Just as the e-commerce revolution transformed the world of consumption, the internet of agreements is going to revolutionize supply chains, finance, real estate, intellectual property and employment.

While experts suspect the digital revolution within the legal realm will be gradual, it is inevitable that lawyers will have to adapt to the use of blockchain and artificial intelligence. The internet democratized access to information, and now cryptocurrencies are democratizing access to financial services; the next wave of the digital revolution has the potential to democratize access to justice.

For example, the firm Allen & Overy, in collaboration with Deloitte, developed MarginMatrix, which codifies the financial laws of different jurisdictions and automates the drafting of contracts. The time required to classify a document dropped immediately from three hours to three minutes. Similarly, a robot lawyer invented at Stanford was able to process 375,000 traffic ticket payments in two years. This technology allows firms to take data-driven decisions instead of relying on intuition.

Chart: What is blockchain worth?

The cryptographer Nick Szabo proposed smart contracts in the 1990s, but it wasn't until 2014, with the invention of Ethereum, that they were put to use. A traditional contract is a subjective and complex legal document, which can be ambiguous and subject to various interpretations. Even a firm contract can be evaded if the subject can pay for the right lawyer.

By comparison, a smart contract is written in code, and therefore entirely objective. The contract automatically takes form when both parties have completed their requirements; if not, it remains inactive. With no third parties involved, no judge to bribe, and no way to hack the blockchain, both parties can be assured the agreement will be executed.

Smart contracts will likely find application in many fields, including insurance, mortgages, and even client referrals. In 2017, UBS, Barclays, Credit Suisse, Thomson Reuters, KBC and SIX began using smart contracts to comply with international regulations that help prevent money laundering. Further, Capgemini Consulting estimates that smart contracts could help save 12.5% of all insurance processing costs.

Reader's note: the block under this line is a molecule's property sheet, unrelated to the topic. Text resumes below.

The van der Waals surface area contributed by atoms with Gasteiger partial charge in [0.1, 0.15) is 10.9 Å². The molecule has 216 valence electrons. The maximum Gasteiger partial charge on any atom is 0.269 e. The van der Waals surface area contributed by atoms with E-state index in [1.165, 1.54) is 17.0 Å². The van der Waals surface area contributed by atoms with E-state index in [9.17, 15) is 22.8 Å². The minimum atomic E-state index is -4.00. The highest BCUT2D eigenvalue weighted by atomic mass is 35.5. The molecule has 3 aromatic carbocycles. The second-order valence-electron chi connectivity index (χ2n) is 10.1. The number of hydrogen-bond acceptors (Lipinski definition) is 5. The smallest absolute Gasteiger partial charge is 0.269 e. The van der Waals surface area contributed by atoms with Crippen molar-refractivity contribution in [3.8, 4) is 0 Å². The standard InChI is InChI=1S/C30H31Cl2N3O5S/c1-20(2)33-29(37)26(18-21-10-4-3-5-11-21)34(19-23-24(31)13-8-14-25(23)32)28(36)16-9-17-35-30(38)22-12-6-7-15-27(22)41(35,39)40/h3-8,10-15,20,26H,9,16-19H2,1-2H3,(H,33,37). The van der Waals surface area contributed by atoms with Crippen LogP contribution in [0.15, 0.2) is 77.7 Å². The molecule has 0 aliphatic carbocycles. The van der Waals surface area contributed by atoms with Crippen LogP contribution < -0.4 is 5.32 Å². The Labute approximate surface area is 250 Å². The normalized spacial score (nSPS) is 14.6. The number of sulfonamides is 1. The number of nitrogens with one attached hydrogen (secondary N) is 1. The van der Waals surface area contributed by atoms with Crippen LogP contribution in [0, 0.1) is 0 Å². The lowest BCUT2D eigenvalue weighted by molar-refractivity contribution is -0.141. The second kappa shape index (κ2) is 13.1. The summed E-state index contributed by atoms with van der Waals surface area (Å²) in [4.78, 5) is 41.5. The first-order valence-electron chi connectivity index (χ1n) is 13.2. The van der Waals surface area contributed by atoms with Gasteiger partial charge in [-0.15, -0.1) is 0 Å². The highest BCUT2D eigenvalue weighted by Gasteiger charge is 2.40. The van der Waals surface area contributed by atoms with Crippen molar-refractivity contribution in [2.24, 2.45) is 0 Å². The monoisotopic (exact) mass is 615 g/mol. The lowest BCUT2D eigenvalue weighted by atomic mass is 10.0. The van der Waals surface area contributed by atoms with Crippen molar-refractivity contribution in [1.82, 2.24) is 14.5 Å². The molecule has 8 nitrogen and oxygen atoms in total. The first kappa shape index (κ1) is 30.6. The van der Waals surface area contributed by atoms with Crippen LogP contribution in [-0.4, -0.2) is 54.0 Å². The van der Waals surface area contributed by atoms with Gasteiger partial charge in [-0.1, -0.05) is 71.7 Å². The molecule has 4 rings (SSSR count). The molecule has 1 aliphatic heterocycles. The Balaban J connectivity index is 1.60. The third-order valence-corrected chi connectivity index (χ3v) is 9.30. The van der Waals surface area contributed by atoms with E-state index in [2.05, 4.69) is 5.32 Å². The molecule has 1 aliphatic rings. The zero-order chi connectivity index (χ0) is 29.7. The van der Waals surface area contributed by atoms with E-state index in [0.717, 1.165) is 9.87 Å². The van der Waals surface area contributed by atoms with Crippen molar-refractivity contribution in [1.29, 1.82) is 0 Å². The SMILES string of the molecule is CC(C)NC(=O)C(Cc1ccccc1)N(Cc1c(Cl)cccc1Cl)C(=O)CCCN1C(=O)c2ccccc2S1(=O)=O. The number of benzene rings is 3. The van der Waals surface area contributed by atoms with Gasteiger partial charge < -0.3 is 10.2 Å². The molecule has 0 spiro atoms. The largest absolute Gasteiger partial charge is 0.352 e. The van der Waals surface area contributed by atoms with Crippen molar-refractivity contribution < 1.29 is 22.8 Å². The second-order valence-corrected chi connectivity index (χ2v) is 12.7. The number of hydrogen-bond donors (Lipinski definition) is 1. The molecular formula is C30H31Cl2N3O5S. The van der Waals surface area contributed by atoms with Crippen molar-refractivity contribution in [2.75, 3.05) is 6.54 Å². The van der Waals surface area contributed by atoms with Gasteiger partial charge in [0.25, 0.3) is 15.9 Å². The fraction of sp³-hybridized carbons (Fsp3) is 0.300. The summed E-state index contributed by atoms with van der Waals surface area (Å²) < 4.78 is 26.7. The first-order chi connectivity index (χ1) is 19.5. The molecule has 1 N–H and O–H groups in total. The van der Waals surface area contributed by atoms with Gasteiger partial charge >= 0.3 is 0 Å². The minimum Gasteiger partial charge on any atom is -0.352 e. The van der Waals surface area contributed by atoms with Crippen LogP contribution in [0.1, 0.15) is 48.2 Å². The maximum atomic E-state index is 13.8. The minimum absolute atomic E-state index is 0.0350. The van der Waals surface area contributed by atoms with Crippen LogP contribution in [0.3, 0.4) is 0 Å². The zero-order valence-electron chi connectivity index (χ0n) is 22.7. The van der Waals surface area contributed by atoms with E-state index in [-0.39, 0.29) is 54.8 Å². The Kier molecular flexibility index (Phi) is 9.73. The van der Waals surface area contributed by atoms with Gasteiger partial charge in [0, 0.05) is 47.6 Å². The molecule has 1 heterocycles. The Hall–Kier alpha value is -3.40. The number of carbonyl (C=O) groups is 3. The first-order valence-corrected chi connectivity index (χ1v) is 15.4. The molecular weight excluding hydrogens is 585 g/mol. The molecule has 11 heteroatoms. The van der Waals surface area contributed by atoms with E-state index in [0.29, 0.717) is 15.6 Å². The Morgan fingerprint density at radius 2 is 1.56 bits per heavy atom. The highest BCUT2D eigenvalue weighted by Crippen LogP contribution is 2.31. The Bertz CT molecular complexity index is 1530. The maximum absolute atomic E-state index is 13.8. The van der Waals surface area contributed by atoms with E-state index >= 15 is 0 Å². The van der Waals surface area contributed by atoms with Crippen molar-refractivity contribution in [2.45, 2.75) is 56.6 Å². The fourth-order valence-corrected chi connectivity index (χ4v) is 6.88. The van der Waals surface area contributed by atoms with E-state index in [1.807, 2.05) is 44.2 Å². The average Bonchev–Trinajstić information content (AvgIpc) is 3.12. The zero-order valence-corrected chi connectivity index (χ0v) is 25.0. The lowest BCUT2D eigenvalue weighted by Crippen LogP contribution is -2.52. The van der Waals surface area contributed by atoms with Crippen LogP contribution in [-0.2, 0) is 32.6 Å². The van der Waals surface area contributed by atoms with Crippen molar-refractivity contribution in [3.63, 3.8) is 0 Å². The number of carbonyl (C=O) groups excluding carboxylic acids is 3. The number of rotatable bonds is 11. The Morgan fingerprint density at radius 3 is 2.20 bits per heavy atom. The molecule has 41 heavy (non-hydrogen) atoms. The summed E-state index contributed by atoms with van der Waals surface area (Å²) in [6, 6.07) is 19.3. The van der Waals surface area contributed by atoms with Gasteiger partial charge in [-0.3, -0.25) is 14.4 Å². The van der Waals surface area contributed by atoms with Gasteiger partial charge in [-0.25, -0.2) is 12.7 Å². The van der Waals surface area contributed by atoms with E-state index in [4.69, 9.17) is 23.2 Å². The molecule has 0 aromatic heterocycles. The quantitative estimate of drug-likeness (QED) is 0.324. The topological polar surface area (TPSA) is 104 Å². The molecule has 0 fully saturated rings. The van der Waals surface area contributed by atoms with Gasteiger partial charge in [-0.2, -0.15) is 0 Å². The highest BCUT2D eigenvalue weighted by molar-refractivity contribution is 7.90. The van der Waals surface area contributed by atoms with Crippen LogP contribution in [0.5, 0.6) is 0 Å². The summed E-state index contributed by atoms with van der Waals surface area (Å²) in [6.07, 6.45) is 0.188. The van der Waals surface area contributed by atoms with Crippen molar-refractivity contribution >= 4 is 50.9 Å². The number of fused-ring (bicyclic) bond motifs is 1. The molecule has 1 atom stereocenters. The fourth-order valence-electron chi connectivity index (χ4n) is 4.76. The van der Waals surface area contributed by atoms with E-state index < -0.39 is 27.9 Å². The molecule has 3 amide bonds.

The smart contract industry is still in its infancy. However, several legal-tech startups, including OpenLaw of ConsenSys (United States), Accord Project (United States and United Kingdom), Agrello (Estonia), are using smart contracts in legal applications already. The primary challenge this industry faces is the development of infrastructure that makes it possible to implement the contracts, including intelligent locks and other IoT-connected hardware.

The legal profession has long been defined by thousands of hours of dreary study of legal texts. Those days might be ending with the advent of artificial intelligence and high-powered programs like IBM’s ROSS and JPMorgan’s COIN. These programs can read 360,000 hours worth of documents in just a few seconds. This quick and low-cost process is pushing traditional legal firms to reduce their prices or innovate.

Property registry is one of the most significant challenges the legal profession faces. In countries like Honduras, land registry officials have a history of altering documents to take land illegally. Similar issues have arisen in the Brazilian Amazon and southern Chile. These challenges have pushed countries like Honduras to test a land registry system backed by the blockchain so that no one can manipulate the database. The country of Georgia is testing a similar program.

Paper records and digital files can be tampered with, destroyed or lost. Not so with the blockchain, which allows for secure records of every transaction or payment.